Misclassification of workers as independent contractors has apparently become so prevalent that the United States Department of Labor believes up to 30% of employers misclassify their workers. Citing the denial of basic rights to workers and accrual of less revenue to the Treasury, the federal government is increasingly cracking down on employers who incorrectly classify workers as independent contractors. The IRS recently launched a widespread audit of thousands of employers across the nation. In addition, Congress is considering a new bill which will strengthen protection for employee rights. Accordingly, it is very important for employers to take extra care when designating workers as independent contractors.
Correctly classifying workers as independent contractors has proven troublesome for many employers. Under federal law, the standards for independent contractor classification generally center on the level of control the employer exercises over the worker, but are often constructed in a manner that is too vague and difficult for employers to interpret with confidence. In addition, the laws in several states provide for a presumption that workers are employees, and place the burden of proving workers are independent contractors squarely on the employers. Then there is the law in Massachusetts, which not only presumes workers are employees but also requires employers to satisfy an exceptionally difficult three-prong test or face severe penalties for incorrect classification. (See discussion below on Massachusetts law.) It comes as no surprise that many employers mistakenly, but in good faith, classify workers as independent contractors.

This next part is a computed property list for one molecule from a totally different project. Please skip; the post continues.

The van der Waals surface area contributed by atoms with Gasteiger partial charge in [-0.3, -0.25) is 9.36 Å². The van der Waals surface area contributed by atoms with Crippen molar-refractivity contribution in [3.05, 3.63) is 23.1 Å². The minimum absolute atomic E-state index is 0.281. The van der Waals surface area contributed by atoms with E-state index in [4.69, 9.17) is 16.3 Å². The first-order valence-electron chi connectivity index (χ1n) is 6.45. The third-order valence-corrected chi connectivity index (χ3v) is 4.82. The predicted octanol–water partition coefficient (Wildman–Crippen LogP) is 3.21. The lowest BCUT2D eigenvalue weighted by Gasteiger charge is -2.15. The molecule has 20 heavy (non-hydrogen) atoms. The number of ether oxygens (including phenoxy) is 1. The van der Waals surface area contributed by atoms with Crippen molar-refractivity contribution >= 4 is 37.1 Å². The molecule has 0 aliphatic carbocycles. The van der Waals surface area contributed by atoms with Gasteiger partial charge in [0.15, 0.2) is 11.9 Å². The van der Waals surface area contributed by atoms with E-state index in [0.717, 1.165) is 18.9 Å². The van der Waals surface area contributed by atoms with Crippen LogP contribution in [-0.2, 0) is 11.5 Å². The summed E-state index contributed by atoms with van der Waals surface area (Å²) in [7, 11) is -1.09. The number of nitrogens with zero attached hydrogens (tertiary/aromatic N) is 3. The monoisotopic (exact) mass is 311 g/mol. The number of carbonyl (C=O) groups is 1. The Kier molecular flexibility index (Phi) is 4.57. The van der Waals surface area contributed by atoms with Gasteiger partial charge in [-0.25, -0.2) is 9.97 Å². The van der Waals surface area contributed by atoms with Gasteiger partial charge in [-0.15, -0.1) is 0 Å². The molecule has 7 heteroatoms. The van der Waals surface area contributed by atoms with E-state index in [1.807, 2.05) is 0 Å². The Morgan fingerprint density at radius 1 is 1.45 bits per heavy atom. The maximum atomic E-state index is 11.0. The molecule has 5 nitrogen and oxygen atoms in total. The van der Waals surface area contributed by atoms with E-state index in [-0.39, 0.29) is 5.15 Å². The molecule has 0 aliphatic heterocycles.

IRS Enforcement Program
In February 2010, the IRS began conducting audits of randomly selected employers throughout the country. Over the next three years, the IRS plans to review the tax returns of 6,000 employers across various industries primarily to analyze five employment tax issues: worker classification, officer compensation, reimbursed expenses, fringe benefits, and non-filers. These National Research Program (NRP) audits will likely focus only on these five issues and be very detailed in nature. While the IRS will focus its audits on employment tax returns for 2007 and 2008, it may expand its investigation into other employment tax years or other tax categories. The IRS intends to have 200 to 300 of its most experienced agents conduct both face-to-face interviews and line-by-line reviews of selected companies’ income tax and employment tax returns, along with W-2s, 1099s and other forms issued to workers. It is safe to assume that returns will be closely scrutinized.